The MoMA is paying homage to the first generation of artists that started it all in the Hip Hop game. One of the influential Creative Directors of that era is a man named Cey Adams who will be at the gallery May 5th to sign posters along with Riot Girrrl icon, Kathleen Hanna of Bikini Kill.
In 1984, Cey, a young artist and graffiti writer at the time, got hired to work at a record label named Def Jam Records. It was a time of paradigm shifts for the baby genre with legends being born every day — Beastie Boys, Biggie Smalls, Run DMC, 3rd Bass, Public Enemy, etc.
Cey opened a design firm with partner Steve Carr called The Drawing Board which became the in-house design firm for Def Jam during those years. The rest is history. Cey quickly moved from bombing subway trains to designing album covers, stage backdrops, sportswear, and indelible logos. Since then, he’s opened his own firm and worked with tons of other clients ranging from Bad Boy Records to Adidas to HBO.
(Meet Cey Adams May 5, 2011 at MoMA’s Looking at Music 3.0)
Flash forward to today. The MoMA presents Looking at Music 3.0, the third in a series of exhibitions exploring the influence of music on contemporary art practices. It was a time when New York City was transitioning. Performance artists took advantage of low rents and put on DIY shows in alternative spaces and underground clubs. The concept of “appropriation” or as others would call it, “remixing” was at it’s peak. The MoMA show will feature approximately 70 works from a wide range of artists and musicians from this era. Looking at Music 3.0 is organized by Barbara London, Associate Curator, Department of Media and Performance Art.
We stopped to ask Cey Adams a few questions about the show and his previous legacy of art direction in a time of creative explosion.
The Standard: Tell me about the overall concept of the exhibit and how MoMA got involved?
Cey Adams: I got a call from a curator at MoMA, they wanted my help selecting important hip hop album covers. It’s a show focusing on New York in the 1980s and 1990s with works by the Beastie Boys, Kathleen Hanna and Le Tigre, Keith Haring, Christian Marclay, Steven Parrino, Run DMC, and Joanie 4 Jackie, a video chain letter founded by Miranda July.
(Cey Adams for Def Jam, The Drawing Board)
The more time passes, and the more you see all your old work (Def Jam History of Album covers), what makes you feel most proud?
I’m very happy to be among the original group of visual artists that helped to shape hip hop culture. I’m so proud of the work I’ve created over the years, it’s great to see the impact it’s made on young lives.
(Cey Adams for Def Jam, The Drawing Board)
Do you still get the urge to do graffiti? C’mon, tell us the last time you tagged something?
YES! After years of not doing graff on walls or really working with spray paint for that matter - I must admit I really wanted to retest my skills. Montana has all these great paint products on the market now, dozens on new colors! Over the last few years I have gotten a chance to paint with some of my old friends…ERNI, LADY PINK, DAZE, CYCLE, WANE and DOC TC5. I’ve worked on some monster mural projects in New York, Chicago, Los Angeles and Canada.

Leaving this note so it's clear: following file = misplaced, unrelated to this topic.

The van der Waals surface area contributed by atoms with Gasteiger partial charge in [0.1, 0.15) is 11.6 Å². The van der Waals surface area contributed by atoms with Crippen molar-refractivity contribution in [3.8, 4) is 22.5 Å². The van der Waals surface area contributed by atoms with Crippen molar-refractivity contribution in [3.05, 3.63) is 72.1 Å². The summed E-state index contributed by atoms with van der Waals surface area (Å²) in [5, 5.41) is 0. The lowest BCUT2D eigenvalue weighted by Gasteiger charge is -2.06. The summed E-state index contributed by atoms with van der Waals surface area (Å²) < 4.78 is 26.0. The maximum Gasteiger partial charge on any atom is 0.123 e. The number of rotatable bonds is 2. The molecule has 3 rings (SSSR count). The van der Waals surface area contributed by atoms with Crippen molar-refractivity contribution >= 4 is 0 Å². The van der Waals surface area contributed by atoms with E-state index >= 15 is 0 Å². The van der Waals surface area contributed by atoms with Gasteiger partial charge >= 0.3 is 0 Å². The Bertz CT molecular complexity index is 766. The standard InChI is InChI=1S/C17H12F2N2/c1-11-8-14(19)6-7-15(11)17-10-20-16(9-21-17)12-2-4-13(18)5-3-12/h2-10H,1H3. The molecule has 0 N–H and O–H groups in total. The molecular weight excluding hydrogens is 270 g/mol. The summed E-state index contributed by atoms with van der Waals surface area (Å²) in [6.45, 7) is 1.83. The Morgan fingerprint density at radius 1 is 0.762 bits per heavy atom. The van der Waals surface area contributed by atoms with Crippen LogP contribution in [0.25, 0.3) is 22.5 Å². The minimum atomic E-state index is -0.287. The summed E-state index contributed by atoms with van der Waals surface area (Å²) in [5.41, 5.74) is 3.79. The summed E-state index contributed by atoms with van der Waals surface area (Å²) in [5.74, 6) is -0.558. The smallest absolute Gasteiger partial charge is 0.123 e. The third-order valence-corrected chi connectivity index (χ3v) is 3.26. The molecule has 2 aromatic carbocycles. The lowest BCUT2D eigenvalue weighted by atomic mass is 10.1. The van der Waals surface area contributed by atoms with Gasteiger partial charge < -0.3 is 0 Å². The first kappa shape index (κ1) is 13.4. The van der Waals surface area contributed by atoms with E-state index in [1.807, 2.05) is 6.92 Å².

Lets talk about your other fine art aside from your commercial work - do you have any new projects in the cooker?
I think it’s time for me and other pioneers of the culture to tell our story. I’ve contributed to so many great book projects…The 3D Art Book, Hip Hop: A Cultural Odyssey, The Boombox Project, American Graffiti, Stickers, Subway Art 25 and both Piecebooks. I also wrote a book of my own about hip hop’s visual revolution titled DEFinition: the Art and Design of Hip Hop.
(Poster for Def Jam Recordings 25 Book. Design by Cey Adams)
You are old bro’s with Adam Horovitz and Kathleen Hanna who are also involved in the exhibit. After being the kids in a movement, what does it feel like to now be an authority and an elder to younger ones coming up now?
I think it’s my responsibility to teach our kids and artists about the history of the culture. When I was coming up I didn’t have anyone around to guide me. I travel all over the country giving lectures and teaching artwork shops to anyone who wants to learn about the early days of the movement. I’m always amazed at how excited people are to hear about my journey over the last 30 years. It’s a great feeling to pass along valuable information.
(Logos by Cey Adams. From the book DEFinition. Photo by Angela Boatwright)
Name the last 5 songs you downloaded into your iPod
1- “Time Out”, The Dave Brubeck Quartet
2- “The Most Beautiful Girl In The World”, Charlie Rich
3- “Jazz Thing”, Gangstarr
4- “Sergio Mendes & Brazil ‘66”, Fool On The Hill
5- “Too Many Rappers” (Featuring Nas), Beastie Boys
What is your advice to any young minds getting into the hip hop game today and staying true to the craft?
Study the culture…Art, Music, Dance, Fashion…know your history! Respect the pioneers and Keep grindin’…
This event takes place May 5, 2011. It features activities and music in conjunction with the exhibition Looking at Music 3.0, including a DJ set by Adam Horovitz (of the Beastie Boys) from 5:30 to 8:30 pm and a poster signing from 6:30 to 7:30 p.m. with artists featured in the exhibition, such as Kathleen Hanna (of Bikini Kill and Le Tigre) and Def Jam Recordings creative director Cey Adams.
Posters are $20 each. For more info, visit MoMA.org.
The Museum of Modern Art is located at 11 West 53 Street New York, NY 10019. Phone is 212-708-9400.